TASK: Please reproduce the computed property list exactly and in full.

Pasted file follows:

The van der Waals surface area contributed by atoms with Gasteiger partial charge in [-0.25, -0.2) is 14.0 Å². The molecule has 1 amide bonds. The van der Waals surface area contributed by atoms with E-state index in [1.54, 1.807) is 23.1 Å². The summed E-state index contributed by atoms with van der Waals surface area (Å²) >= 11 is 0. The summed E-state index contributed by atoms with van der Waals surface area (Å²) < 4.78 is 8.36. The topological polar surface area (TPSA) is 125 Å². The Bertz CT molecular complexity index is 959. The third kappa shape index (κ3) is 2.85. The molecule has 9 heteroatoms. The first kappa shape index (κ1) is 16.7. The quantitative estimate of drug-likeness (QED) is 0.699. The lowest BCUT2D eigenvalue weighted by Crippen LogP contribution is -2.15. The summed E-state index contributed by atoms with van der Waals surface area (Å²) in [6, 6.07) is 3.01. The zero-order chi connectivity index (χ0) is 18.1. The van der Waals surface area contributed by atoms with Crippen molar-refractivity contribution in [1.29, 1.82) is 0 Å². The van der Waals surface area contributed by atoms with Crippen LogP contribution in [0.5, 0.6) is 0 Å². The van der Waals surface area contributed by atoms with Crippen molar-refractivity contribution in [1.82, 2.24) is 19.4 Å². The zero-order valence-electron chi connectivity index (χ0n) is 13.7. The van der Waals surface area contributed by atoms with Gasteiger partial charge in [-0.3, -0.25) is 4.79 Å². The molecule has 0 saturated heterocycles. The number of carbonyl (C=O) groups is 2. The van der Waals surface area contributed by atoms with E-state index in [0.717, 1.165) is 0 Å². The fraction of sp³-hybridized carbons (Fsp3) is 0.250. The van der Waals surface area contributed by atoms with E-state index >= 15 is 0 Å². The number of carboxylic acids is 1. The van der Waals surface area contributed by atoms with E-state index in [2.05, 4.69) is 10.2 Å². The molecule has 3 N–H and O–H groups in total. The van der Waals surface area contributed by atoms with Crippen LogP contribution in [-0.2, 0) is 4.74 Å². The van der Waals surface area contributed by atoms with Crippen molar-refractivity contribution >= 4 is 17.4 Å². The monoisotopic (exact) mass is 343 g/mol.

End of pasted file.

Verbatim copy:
The van der Waals surface area contributed by atoms with Gasteiger partial charge in [-0.25, -0.2) is 14.0 Å². The molecule has 1 amide bonds. The van der Waals surface area contributed by atoms with E-state index in [1.54, 1.807) is 23.1 Å². The summed E-state index contributed by atoms with van der Waals surface area (Å²) >= 11 is 0. The summed E-state index contributed by atoms with van der Waals surface area (Å²) < 4.78 is 8.36. The topological polar surface area (TPSA) is 125 Å². The Bertz CT molecular complexity index is 959. The third kappa shape index (κ3) is 2.85. The molecule has 9 heteroatoms. The first kappa shape index (κ1) is 16.7. The quantitative estimate of drug-likeness (QED) is 0.699. The lowest BCUT2D eigenvalue weighted by Crippen LogP contribution is -2.15. The summed E-state index contributed by atoms with van der Waals surface area (Å²) in [6, 6.07) is 3.01. The zero-order chi connectivity index (χ0) is 18.1. The van der Waals surface area contributed by atoms with Crippen molar-refractivity contribution in [1.29, 1.82) is 0 Å². The van der Waals surface area contributed by atoms with Crippen LogP contribution in [0.5, 0.6) is 0 Å². The van der Waals surface area contributed by atoms with Crippen molar-refractivity contribution in [1.82, 2.24) is 19.4 Å². The zero-order valence-electron chi connectivity index (χ0n) is 13.7. The van der Waals surface area contributed by atoms with Gasteiger partial charge in [-0.3, -0.25) is 4.79 Å². The molecule has 0 saturated heterocycles. The number of carbonyl (C=O) groups is 2. The van der Waals surface area contributed by atoms with E-state index in [0.717, 1.165) is 0 Å². The fraction of sp³-hybridized carbons (Fsp3) is 0.250. The van der Waals surface area contributed by atoms with E-state index >= 15 is 0 Å². The number of carboxylic acids is 1. The van der Waals surface area contributed by atoms with E-state index in [2.05, 4.69) is 10.2 Å². The molecule has 3 N–H and O–H groups in total. The van der Waals surface area contributed by atoms with Crippen LogP contribution in [-0.2, 0) is 4.74 Å². The van der Waals surface area contributed by atoms with Crippen molar-refractivity contribution >= 4 is 17.4 Å². The monoisotopic (exact) mass is 343 g/mol.